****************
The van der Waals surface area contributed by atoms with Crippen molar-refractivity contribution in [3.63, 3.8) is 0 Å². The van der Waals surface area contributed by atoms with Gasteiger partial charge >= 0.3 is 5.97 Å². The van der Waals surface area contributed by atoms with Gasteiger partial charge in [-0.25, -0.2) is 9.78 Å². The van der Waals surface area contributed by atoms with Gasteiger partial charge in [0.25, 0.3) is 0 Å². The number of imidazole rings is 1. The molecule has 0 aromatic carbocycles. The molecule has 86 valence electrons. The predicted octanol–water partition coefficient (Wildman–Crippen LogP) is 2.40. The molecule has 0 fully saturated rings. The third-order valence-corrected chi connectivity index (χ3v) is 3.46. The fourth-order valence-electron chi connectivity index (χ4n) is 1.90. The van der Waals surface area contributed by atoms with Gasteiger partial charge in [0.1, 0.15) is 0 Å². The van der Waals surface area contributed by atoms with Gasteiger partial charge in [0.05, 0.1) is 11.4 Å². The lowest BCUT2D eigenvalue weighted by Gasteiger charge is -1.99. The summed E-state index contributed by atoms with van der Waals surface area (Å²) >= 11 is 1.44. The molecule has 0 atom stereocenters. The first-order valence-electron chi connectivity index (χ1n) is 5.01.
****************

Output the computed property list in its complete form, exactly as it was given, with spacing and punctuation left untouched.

The van der Waals surface area contributed by atoms with Crippen molar-refractivity contribution in [3.63, 3.8) is 0 Å². The van der Waals surface area contributed by atoms with Gasteiger partial charge >= 0.3 is 5.97 Å². The van der Waals surface area contributed by atoms with Gasteiger partial charge in [-0.25, -0.2) is 9.78 Å². The van der Waals surface area contributed by atoms with Gasteiger partial charge in [0.25, 0.3) is 0 Å². The number of imidazole rings is 1. The molecule has 0 aromatic carbocycles. The molecule has 86 valence electrons. The predicted octanol–water partition coefficient (Wildman–Crippen LogP) is 2.40. The molecule has 0 fully saturated rings. The third-order valence-corrected chi connectivity index (χ3v) is 3.46. The fourth-order valence-electron chi connectivity index (χ4n) is 1.90. The van der Waals surface area contributed by atoms with Gasteiger partial charge in [0.1, 0.15) is 0 Å². The van der Waals surface area contributed by atoms with Gasteiger partial charge in [0.05, 0.1) is 11.4 Å². The lowest BCUT2D eigenvalue weighted by Gasteiger charge is -1.99. The summed E-state index contributed by atoms with van der Waals surface area (Å²) >= 11 is 1.44. The molecule has 0 atom stereocenters. The first-order valence-electron chi connectivity index (χ1n) is 5.01.